Album Review: Marenikae – Ajebutter
With her intriguing debut album title, Marenikae gives you an inkling of her album’s direction before you’ve even committed to purchasing it. To give some insight, for those of you who may not know, an “Ajebutter” is Nigerian slang for a “spoilt kid” or a “rich kid” most times born or currently living abroad. It has the connotation that“you’ve had an easy life and don’t know suffering.” Press play.
- Rosé High
The album starts off with a cool take on a guilty confession about alcohol. I’m sure this song would sound amazing live. Various instruments come together to create something that is sonically pleasing. And while all of this is great, someone help Marenikae put the Rosé down abeg. How much is Rosé again? Money is good o. Jokes aside, starting the album off with this record was a great decision.
The song begins with a steady flute that you’ll also hear towards the end of the song. “Gidi” has a relaxing vibe that makes you feel high-class/elite. “I no get time…money dey for mind, no time” and “toast to the good life,” are the lyrics Marenikae runs with on the hook. Themes of hustle alongside enjoyment all are nicely packaged into the track. This song could have benefited from a nice rap verse towards the end, but Marenikae still carries it out well on her own.
3. Smooth Operator
This song screams begs to be performed live with choreography. “Smooth Operator” is pierced with church organs, horns and draws the focus towards Marenikae’s confident vocals. The song comes off like a freestyle and if it is, kudos to her creativity. Although the energy is great, the constant Ajebutter repetition/rhyme is a bit much. Substituted lyrics could have alleviated this issue.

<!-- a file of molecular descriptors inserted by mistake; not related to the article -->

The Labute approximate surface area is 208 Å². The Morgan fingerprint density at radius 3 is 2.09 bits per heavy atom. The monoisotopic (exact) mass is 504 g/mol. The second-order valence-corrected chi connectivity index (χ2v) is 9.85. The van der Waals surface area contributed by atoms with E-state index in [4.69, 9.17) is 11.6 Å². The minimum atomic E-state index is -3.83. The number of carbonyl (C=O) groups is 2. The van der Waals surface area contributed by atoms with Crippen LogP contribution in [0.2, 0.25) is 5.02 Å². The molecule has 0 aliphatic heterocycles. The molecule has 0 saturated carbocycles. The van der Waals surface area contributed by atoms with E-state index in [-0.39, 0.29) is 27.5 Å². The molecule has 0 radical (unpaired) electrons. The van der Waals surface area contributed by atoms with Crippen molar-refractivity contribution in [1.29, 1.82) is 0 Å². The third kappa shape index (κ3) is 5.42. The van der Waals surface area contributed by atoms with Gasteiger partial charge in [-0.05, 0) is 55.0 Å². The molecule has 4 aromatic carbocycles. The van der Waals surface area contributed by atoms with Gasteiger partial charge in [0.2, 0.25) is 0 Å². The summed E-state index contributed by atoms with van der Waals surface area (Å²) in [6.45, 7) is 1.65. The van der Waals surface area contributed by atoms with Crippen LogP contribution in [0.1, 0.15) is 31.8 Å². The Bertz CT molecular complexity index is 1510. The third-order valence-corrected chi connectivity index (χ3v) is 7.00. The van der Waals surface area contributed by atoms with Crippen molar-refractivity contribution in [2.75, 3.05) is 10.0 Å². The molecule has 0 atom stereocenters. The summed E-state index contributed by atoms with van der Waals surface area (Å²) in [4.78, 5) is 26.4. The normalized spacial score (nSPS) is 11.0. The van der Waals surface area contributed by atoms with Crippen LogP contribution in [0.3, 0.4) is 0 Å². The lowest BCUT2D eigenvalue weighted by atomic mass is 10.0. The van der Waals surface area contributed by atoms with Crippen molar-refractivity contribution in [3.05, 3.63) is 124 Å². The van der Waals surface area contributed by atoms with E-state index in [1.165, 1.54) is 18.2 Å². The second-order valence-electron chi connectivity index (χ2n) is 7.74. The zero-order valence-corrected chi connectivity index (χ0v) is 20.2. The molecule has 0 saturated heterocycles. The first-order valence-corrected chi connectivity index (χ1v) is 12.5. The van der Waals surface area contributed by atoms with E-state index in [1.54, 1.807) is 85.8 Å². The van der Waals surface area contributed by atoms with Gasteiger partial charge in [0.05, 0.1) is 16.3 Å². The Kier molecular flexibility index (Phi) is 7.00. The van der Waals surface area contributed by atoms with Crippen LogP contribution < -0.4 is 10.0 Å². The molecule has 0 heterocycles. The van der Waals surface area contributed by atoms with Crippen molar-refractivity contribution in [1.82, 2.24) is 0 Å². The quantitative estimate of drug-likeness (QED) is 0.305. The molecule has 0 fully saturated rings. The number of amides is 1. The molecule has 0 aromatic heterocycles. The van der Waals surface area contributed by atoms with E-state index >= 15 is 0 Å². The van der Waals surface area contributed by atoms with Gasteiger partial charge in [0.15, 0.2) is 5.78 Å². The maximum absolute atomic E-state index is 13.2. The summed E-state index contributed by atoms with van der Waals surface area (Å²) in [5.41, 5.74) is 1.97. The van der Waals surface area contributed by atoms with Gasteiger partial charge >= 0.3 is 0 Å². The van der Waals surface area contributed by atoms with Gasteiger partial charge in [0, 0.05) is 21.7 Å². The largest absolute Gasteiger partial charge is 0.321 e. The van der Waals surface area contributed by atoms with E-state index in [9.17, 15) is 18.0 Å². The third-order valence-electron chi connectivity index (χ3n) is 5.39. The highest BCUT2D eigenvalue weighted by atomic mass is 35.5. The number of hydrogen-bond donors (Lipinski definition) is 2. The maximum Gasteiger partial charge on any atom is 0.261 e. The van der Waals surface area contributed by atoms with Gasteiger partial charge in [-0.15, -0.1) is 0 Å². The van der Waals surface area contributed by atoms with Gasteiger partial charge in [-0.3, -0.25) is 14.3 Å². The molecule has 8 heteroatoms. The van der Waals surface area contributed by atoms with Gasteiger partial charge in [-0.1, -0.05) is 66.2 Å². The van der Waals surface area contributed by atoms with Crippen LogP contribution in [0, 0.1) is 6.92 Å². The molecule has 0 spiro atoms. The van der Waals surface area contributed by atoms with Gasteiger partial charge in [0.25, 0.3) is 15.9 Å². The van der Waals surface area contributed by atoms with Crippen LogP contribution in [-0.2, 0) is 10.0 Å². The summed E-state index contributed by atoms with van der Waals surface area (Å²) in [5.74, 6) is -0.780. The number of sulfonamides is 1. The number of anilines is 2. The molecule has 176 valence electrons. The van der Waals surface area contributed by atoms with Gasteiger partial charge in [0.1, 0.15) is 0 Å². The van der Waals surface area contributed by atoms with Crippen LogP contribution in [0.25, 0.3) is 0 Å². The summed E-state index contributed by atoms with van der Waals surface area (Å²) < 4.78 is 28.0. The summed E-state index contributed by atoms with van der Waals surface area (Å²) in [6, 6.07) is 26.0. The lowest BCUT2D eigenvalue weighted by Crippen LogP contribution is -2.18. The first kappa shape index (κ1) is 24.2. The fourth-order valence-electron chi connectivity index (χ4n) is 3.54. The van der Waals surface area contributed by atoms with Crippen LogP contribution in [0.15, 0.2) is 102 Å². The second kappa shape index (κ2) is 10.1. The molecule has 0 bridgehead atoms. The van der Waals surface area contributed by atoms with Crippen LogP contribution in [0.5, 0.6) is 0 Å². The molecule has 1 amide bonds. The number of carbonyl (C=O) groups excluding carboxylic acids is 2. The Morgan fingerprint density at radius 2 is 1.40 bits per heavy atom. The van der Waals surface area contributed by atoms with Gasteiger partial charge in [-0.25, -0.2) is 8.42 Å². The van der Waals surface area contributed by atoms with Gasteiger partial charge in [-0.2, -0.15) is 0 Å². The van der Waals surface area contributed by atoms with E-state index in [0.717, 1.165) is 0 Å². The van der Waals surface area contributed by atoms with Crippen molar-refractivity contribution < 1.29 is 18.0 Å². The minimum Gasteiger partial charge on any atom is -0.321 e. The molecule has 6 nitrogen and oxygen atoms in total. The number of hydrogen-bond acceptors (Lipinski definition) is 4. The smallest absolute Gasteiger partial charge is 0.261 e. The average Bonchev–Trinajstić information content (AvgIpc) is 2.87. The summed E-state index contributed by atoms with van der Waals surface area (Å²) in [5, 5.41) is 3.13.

4. The Bad Bitch (Interlude)
You’ll hear Marenikae at a different pitch and tone in the first half of this uptempo song. Lyrically the song isn’t for me, maybe because of the subject but I can’t deny the fun transition to the second half of the song. If I’m being honest, it almost made me raise my hand. This song is dedicated to the bad b*tches getting money. Marenikae salutes you o.
5. Luh U Ryt
I don’t know if Marenikae has been getting personal thus far, but this song feels very personal. She’s telling a guy to forget his old girl and that he looks like he’s going through some war wounds from love. Lyrics like “love can be unkind,” “take a chance” &“turn off the lights” give a complete message to a special song. Marenikae also uses some Backstreet Boys lyrics towards the end of the song. Make sure you catch it. Hint, it’s toward the end of the song.
My favorite song on this album is “Vybz.” This song is full of Marenikae’s strengths, complimentary vocals, captivating lyrics and smooth flow, all while even paying homage to the great Lauryn Hill. “Why be a rock when you really are a gem?” Also, did I hear some Yoruba? Marenikae’s vibrant personality is all over this record.
7. Kraze / Krase